U.S. Secretary of State Mike Pompeo at the State Department on March 17. Photo: Nicholas Kamm via Getty Images

The State Department is suspending "routine visa services in most countries worldwide" for immigrants and nonimmigrants in response to the novel coronavirus pandemic, the agency said Wednesday.

What's happening: Visa appointments — a crucial step for U.S. immigrants — will be canceled in all countries with a travel advisory level of 2, 3 or 4 as of Wednesday, a State Department spokesperson told Axios.

  • Affected countries include the United Kingdom, Germany, China, Israel, South Korea, Italy, Japan, France, Ukraine, Russia, India, Denmark, Turkey and Brazil.
  • The visa waiver program, which allows citizens to visit the U.S. for tourism or business for 90 days or less without a visa, will not be affected, the agency said on its website Wednesday.

What they're saying: "As resources allow, embassies and consulates will continue to provide urgent and emergency visa services. These Embassies will resume routine visa services as soon as possible but are unable to provide a specific date at this time," the State Department said on its website.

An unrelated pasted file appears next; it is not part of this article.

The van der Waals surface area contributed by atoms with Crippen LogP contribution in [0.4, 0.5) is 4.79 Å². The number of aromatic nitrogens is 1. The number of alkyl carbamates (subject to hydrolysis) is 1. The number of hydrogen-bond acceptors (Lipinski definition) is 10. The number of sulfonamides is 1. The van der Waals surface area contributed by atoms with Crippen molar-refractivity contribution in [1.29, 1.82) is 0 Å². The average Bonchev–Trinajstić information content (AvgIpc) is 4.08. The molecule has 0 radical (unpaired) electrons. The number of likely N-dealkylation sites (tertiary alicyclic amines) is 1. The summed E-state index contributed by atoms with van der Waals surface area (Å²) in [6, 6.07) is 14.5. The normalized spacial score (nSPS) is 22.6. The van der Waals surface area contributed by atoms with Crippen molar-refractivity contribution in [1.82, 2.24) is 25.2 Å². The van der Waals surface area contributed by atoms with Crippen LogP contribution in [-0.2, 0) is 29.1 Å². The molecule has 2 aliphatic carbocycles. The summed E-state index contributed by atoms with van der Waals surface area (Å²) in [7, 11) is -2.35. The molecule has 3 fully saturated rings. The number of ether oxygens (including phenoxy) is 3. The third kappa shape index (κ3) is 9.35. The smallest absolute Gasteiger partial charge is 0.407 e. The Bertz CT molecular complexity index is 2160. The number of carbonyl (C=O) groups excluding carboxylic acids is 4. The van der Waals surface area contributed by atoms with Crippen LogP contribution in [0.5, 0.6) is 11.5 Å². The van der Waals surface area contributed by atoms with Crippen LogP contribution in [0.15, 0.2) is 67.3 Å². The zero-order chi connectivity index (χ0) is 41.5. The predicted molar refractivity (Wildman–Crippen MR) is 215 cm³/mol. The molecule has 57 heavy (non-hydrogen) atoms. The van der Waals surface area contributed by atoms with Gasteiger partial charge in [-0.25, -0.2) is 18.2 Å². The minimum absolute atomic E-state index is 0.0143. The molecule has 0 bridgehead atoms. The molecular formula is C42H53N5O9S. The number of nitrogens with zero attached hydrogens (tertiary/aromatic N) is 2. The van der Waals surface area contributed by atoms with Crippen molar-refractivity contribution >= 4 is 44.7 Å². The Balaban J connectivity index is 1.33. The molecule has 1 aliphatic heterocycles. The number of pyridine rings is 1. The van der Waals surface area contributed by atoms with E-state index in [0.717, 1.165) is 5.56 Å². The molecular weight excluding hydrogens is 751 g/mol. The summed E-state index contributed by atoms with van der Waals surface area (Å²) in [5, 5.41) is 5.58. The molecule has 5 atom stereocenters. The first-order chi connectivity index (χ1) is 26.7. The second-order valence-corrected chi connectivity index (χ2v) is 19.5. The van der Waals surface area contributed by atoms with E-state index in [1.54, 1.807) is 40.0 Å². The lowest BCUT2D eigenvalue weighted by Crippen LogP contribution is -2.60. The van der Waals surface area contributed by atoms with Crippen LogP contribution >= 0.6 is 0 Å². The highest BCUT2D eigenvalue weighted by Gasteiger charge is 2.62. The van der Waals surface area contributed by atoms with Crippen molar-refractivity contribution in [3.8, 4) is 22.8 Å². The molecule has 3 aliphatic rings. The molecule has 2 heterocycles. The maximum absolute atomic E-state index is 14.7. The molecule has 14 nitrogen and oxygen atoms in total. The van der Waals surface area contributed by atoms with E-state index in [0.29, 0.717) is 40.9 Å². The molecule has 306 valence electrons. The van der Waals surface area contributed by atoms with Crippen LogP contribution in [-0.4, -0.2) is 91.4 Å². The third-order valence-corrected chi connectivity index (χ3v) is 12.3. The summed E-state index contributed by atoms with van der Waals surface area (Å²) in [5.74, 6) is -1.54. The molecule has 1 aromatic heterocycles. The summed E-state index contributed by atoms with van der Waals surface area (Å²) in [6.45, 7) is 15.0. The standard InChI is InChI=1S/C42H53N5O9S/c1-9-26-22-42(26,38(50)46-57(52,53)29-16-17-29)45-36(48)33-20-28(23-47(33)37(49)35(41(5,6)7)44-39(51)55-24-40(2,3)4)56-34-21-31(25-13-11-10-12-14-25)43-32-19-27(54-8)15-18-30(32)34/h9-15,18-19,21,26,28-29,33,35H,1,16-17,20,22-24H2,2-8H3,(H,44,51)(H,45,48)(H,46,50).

Go deeper: ICE pauses most immigration enforcement amid coronavirus outbreak

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South Carolina restaurants and bars will have to close alcohol sales by 11 p.m., beginning Saturday, under an order issued Friday by Gov. Henry McMaster.

The big picture: The U.S. had another record single-day spike of 63,200 new coronavirus cases from Thursday. COVID-19 cases in South Carolina have increased, with 21,560 cases recorded in the last two weeks.

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The coronavirus pandemic's spread around the globe looks to be intensifying, bringing closer a worst-case scenario in which many of the world's developing countries are left with economic damage that is deep and long-lasting.

Why it matters: The Great Lockdown, as the IMF calls it, is pushing the world into a synchronized recession unlike any seen before.

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Houston hospitals near capacity as coronavirus cases climb statewide

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97% of intensive care beds in Houston's Texas Medical Center are occupied as of Wednesday.

Why it matters: Houston is the epicenter of the coronavirus outbreak in Texas. The state reported a record number of coronavirus cases in the last 24 hours, per the state health department — which is not purely due to expanded testing.